Coaching Football's "Little Things"

Developing a Consistently Successful Football Program

Archive for October, 2018

Respect or Like?

Posted by admin October - 18 - 2018 - Thursday ADD COMMENTS

I got into a discussion with another coach the other day. We were talking about how a coach motivates his players. My point was that it’s not a short-term thing. That, for instance, a pregame pep talk is not what I would call motivation cuz the effects are short-lived. Motivation is, I believe, creating a mind-set in one’s players’ minds where there is a long-term effect on their behavior. This is only accomplished when the HC creates a culture that focuses on discipline, accountability and respect.

Discipline: just another term for self control; i.e., the ability to regulate one’s own emotions, thoughts and behavior. This self control must be instilled by others; it doesn’t come naturally. A coach has to demand discipline from his players and coaches. And, he must demand it on a consistent basis. You set standards and then you have to uphold them. When I coached, we had a firm and fast rule that there would be no cursing on the part of coaches and/or players. If a player was overheard using a cuss word, a coach would tell him to “drop and give me 15.” 15 push ups for an Unsportsmanlike penalty. I’ve seen other coaches attempt to instill the same requirement on their team. However, if its ignored and no punishment (control over the bad behavior) is consistently handed out, the cursing continues!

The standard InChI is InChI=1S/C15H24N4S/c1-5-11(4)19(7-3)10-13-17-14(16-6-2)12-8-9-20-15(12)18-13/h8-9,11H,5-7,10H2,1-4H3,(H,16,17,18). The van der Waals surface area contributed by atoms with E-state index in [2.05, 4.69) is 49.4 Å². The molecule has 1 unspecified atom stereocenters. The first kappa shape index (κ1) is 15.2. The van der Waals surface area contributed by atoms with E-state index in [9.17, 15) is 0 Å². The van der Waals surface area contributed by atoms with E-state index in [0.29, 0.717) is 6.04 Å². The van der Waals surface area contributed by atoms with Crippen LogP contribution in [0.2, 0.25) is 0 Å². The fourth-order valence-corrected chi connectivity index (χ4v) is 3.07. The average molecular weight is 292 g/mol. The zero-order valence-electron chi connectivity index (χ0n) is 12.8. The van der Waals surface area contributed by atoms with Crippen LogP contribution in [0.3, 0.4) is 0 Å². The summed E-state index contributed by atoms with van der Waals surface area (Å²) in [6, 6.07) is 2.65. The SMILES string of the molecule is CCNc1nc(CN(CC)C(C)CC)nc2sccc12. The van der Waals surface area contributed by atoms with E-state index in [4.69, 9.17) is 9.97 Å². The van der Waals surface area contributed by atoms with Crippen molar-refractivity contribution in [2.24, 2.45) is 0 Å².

Accountability: This is a “cousin” to discipline. Its relationship is exemplified in my No Cussing example above. Players (and coaches) have to be held accountable for their actions. Where it becomes really effective is when the players “buy in” and they too are now holding their teammates accountable. I heard of a local player who transferred to a different school this past summer. The reason he left the school (a successful program, by the way) was because this player refused to work hard in the off season weight program. The veterans wouldn’t stand for it and gave him a hard time about his laziness. This is accountability.